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Using Me2B and Analytics to Avoid Cross-Selling Disasters 

Bill Price | Sep 22, 2016 231 views No Comments

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The hue and outcry about Wells Fargo Bank’s egregious internal scam cross-selling unwanted and unneeded products and services to its customers has brought back into discussion a thorny topic for customer experience professionals, and those in marketing, sales, and customer service. Figuring out “How can we sell the right stuff to our customers?” has been around for a long time, and with the Me2B lens and analytics you can avoid cross-selling disasters like the one befalling Wells.

First let’s use the Me2B lens

Based on the research that David Jaffe and I performed with 12 recognized customer experience leaders based in 5 countries, we concluded that each of these companies sincerely placed the customer front and center in all of their decisions and processes. While Wells’ CEO has confidently stated that “Every team member, in every interaction with a customer, gets it right”1 clearly profit maximization and weak internal controls took over.

What would the Me2B2 lens do? First off, the 2nd of the 7 Me2B Customer Needs (what you want to hear from your loyal customers) is “You give me choices” with two Sub-Needs that apply quite well to cross-selling issues: “You let me choose “what” and “how much.”” and “You let me design it.” Both of these Sub-Needs speak to customer control and options, not pushing products or services that the customer didn’t request or that don’t improve their well-being.



The other Me2B Customer Need that relates to improper cross-selling is “You value me” and one of its Sub-Needs “You enable me to trust you” which has as part of its “failure” alternative “You fail to keep some (or most) of your promises.” Heeding these two Needs might not have headed off Wells’ disaster but it would have reinforced the core tenet of customer experience to “listen to the customer but also invent for your customer” (Jeff Bezos’ often cited answer when asked how Amazon strives to “Be Earth’s Most Customer Centric Company”)3; here the “invention” is associated with solutions that help the customer, not piling on specious deals to earn quick profits.

Now let’s apply analytics

There are five elements that underpin successful cross-selling and they all have to align, like in slot machine, to ensure that the customer is treated fairly and the sale sticks.

The Successful Cross-Sell Rights

1st = Right Issue (related to the reason why the customer initiated a contact, and how it will benefit the customer).

2nd = Right Customer (already profitable or this sale will make them profitable; has been a customer long enough to understand options and appreciate having been treated well in the past).

3rd = Right Agent (capable to deal with rejection; can also listen and work off-script; and motivated to do the right thing for the customer and not push anything onto them).

4th = Right Offer (meets or exceeds customer needs; might even produce a “wow!” reaction)

5th = Right Close (wrap up to explain what the customer thinks s/he has

purchased, when/how it will arrive, along with options to change her/his mind later).

While these five Rights might make sense, it’s hard to align them unless you are able to use analytics. There are excellent examples from Big Data prescriptive and predictive analytics to help, including:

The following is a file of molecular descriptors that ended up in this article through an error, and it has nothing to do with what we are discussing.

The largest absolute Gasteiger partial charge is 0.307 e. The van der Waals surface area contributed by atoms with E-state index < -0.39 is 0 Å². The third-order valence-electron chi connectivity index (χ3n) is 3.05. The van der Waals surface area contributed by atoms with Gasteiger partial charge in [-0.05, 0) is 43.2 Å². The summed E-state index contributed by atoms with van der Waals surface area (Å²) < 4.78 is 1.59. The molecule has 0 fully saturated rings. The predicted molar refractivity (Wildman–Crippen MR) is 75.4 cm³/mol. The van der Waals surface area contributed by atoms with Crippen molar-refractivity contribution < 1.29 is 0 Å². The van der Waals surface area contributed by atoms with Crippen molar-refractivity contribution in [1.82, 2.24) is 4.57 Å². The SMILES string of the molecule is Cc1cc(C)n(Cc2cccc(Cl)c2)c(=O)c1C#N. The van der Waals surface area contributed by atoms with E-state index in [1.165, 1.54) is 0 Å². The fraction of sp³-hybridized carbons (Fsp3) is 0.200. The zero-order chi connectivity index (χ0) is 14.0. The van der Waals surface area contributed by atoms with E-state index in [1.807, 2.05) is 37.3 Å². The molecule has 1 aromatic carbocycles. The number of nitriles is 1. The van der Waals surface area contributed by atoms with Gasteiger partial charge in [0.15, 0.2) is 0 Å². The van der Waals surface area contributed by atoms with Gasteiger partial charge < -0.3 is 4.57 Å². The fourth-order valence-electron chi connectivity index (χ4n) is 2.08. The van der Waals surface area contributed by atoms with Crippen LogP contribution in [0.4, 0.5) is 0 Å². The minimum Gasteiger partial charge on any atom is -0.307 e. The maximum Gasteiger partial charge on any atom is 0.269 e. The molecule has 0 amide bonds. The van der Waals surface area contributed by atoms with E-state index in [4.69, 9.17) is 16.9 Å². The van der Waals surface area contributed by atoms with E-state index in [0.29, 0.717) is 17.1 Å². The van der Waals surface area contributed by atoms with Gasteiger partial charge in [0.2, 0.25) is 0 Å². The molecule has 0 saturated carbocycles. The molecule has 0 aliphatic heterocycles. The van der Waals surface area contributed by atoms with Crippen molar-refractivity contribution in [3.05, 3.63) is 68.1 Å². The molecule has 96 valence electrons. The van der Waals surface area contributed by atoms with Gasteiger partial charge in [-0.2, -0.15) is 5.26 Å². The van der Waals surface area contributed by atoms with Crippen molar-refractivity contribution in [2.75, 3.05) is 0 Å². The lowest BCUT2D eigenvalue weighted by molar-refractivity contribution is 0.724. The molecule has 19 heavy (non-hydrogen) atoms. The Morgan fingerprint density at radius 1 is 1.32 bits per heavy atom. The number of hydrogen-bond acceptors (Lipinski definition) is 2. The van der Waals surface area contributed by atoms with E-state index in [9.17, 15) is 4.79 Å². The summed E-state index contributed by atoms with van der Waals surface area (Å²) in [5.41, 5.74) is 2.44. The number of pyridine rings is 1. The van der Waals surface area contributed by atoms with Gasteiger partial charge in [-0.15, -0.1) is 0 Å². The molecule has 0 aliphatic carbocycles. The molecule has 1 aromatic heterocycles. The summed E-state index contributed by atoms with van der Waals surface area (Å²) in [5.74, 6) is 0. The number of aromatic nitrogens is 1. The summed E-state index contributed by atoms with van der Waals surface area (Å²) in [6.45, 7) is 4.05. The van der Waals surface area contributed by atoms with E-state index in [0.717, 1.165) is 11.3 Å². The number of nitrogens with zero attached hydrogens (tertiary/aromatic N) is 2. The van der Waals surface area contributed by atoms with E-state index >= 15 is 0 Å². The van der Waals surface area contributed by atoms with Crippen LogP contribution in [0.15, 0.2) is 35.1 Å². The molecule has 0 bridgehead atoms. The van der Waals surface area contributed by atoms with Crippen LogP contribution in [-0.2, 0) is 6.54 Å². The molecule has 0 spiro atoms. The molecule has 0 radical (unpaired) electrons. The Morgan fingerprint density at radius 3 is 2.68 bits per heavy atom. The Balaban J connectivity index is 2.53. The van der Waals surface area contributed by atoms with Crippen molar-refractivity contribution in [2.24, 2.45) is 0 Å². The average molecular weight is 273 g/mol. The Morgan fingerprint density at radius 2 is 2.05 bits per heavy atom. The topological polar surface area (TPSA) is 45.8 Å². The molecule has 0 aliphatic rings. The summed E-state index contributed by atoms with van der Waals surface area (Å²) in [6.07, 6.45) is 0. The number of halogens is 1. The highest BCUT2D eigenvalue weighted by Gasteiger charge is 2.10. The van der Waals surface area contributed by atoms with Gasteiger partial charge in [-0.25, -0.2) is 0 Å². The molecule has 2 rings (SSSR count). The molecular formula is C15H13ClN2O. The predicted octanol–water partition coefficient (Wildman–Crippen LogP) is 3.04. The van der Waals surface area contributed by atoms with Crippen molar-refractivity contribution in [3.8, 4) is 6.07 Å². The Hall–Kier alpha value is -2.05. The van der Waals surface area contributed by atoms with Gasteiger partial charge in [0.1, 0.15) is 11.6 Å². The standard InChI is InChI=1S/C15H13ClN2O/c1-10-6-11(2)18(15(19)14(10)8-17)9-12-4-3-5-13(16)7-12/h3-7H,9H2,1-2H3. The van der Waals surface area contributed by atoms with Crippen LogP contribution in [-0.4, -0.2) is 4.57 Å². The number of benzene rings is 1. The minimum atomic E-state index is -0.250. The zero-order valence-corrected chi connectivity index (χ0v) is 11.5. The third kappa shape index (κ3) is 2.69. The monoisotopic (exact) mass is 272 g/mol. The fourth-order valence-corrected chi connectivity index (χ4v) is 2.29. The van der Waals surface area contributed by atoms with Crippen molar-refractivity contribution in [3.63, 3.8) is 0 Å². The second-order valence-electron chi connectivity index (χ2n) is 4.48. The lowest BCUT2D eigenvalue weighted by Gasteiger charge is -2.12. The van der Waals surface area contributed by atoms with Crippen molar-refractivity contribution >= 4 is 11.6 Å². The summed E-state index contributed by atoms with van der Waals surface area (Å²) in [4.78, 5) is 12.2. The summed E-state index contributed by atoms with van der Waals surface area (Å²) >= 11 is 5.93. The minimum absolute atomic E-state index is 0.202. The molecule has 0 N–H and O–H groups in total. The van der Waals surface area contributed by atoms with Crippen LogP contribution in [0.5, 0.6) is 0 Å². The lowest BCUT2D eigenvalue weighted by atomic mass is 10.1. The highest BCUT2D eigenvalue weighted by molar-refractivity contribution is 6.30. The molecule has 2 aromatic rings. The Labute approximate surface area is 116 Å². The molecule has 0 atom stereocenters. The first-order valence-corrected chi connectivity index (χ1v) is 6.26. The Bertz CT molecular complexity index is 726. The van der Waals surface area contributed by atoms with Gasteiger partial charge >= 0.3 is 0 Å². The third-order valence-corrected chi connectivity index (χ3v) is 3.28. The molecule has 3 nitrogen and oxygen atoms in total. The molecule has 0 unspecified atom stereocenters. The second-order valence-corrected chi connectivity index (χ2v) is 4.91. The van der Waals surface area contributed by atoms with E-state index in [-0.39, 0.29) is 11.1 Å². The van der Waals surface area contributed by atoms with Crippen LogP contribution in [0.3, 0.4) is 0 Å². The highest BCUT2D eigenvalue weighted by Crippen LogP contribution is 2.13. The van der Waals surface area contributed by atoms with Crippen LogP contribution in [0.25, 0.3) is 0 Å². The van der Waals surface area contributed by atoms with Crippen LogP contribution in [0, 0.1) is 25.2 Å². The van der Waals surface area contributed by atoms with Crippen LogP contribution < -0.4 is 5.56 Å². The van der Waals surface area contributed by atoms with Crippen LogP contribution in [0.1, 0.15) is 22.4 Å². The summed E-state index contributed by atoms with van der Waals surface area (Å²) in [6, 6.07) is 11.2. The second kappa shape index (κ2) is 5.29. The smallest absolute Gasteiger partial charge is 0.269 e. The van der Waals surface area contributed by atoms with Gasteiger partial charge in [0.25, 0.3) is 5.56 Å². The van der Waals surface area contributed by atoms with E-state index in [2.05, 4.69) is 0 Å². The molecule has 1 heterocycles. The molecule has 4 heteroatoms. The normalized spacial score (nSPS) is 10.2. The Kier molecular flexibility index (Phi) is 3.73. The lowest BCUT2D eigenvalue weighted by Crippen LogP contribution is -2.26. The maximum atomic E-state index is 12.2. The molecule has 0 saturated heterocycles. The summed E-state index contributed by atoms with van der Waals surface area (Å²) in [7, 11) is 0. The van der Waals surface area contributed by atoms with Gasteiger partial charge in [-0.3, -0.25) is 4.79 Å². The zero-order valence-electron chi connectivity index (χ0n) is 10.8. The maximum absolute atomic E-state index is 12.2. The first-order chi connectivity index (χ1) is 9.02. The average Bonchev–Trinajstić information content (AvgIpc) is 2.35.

• Sequential calculations of “Who is my customer?” leading to “Why do they buy?” and “What do they buy?” The “Who?” question relies on detailed customer segmentation, ideally to “segments of one”4 and the “Why?” question requires conversion driver analysis including customer profile & satisfaction, agent attributes, call serviceability, issue type, and product offerings = the 5 Rights; and the “What?” question requires a recommendations playbook that identifies product and price affinities by customer segment based on historical purchase patterns to define upsell or cross-sell opportunities.
  • Collecting and assessing real time a new set of metrics, as shown in column 2: bp_new_metrics
  • Models to test these three calculations and refine the offers. This might well take many attempts before achieving desired results and sufficient fit to continue offering the cross-sell opportunities.

Let’s spend some time reflecting on how Wells Fargo Bank got into hot water, and then make sure that you apply the Me2B Customer Needs and Sub-Needs and the 5 Rights to avoid cross-selling disasters.


1 “The Labrador of Main Street”, Gary Silverman, FT Weekend, 17 September/18 September 2016

2 Your Customer Rules! Delivering the Me2B Experiences That Today’s Customers Demand , Bill Price & David Jaffe (Wiley 2015). Here are the 7 Customer Needs that lead to a winning Me2B culture, breaking down into 39 sub-needs:

  1. “You know me, you remember me”
  2. “You give me choices”
  3. “You make it easy for me”
  4. “You value me”
  5. “You trust me”
  6. “You surprise me with stuff that I can’t imagine”
  7. “You help me do better, you help me do more”

3 Page 43, The Best Service is No Service: How to Liberate Your Customers From Customer Service, Keep Them Happy, and Control Costs Bill Price & David Jaffe (Wiley 2008).

4 First proposed by Don Peppers and Martha Rogers in their seminal book The One to One Future: Building Relationships One Customer at a Time (Currency, 1996).

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